Dust devils, whirlwinds or Willy Willys

Intense surface heating and a bit of rotation can set off intriguing whirlwinds which spin up and then fade.

Dust devils, whirlwinds or Willy Willys
Blog by Jo Farrow
Issued: 22nd June 2018 17:17
Updated: 12th February 2021 17:33

A dust devil is a whirlwind of air into which dust and debris (or hay see below) gets caught up, making it visible. So, there will be plenty more of them going on, but they just won't be seen. They need dry, often sunny conditions, with strong heating of the land and light-ish surface winds. Usually, but not always, a summer phenomenon here in the UK.   They are not formed in the same way as tornadoes, they are just intense thermals of hot air rising. Rotation of the air along the ground gets kicked off by an uneven surface or increase of winds with height and the spiral tilts to an upright column. They are called Willy Willys in Australia.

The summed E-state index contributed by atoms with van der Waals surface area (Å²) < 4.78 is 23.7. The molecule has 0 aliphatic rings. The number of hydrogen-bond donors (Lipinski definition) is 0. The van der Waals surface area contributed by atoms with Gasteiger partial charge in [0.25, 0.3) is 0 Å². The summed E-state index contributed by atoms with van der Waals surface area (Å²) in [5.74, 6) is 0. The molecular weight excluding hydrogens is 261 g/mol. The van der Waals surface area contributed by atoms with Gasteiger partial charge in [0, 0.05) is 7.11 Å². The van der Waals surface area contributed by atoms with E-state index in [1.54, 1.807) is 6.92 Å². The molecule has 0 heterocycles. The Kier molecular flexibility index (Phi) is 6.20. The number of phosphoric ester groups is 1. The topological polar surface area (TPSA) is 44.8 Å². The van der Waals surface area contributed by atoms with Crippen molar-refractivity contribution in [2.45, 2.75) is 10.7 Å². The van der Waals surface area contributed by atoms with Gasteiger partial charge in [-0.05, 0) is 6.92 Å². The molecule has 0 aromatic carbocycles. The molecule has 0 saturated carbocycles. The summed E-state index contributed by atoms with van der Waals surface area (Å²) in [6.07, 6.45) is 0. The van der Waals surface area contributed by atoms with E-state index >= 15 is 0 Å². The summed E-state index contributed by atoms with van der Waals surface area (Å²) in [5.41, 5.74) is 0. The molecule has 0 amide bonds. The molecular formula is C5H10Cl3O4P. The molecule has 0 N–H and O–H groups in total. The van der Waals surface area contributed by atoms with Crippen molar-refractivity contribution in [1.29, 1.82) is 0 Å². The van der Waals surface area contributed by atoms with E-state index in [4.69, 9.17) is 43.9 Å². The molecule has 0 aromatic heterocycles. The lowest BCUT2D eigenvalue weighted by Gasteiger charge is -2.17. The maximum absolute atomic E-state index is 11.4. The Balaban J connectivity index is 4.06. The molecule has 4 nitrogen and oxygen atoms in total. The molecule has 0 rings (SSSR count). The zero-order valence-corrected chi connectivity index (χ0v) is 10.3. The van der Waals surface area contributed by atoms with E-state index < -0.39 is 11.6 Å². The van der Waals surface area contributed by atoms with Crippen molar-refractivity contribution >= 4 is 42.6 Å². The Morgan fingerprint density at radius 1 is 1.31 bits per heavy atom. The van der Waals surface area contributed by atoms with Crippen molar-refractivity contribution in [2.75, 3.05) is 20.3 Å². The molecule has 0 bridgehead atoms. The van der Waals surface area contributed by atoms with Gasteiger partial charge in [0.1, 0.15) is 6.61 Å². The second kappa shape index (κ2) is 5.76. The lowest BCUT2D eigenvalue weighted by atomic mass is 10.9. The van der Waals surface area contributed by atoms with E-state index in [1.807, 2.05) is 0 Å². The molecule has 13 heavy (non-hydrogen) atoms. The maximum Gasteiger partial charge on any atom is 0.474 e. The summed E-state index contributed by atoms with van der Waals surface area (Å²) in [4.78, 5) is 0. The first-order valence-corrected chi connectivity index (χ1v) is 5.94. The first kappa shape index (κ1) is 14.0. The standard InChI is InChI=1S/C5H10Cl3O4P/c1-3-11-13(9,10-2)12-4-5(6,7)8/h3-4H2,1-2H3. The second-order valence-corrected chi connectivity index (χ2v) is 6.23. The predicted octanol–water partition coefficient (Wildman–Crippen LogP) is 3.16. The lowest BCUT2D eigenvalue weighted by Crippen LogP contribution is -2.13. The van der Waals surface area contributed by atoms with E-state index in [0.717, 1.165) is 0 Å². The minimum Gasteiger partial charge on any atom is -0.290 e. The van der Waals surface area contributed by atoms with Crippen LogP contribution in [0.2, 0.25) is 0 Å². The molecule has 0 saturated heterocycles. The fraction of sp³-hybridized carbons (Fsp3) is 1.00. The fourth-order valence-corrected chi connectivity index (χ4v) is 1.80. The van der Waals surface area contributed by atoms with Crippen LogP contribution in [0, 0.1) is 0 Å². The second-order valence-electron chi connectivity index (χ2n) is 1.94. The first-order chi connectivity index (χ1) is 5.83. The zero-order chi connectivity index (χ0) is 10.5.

Sports fields are prone to them, interrupting games as players shield their eyes from the dust and grit. Farmers often spot them in their fields too. 

Tags: Severe Weather  Learning

Connect with us.
facebook icon twitter icon
...Or you can join the friendly and lively
Legal Terms - Privacy Policy -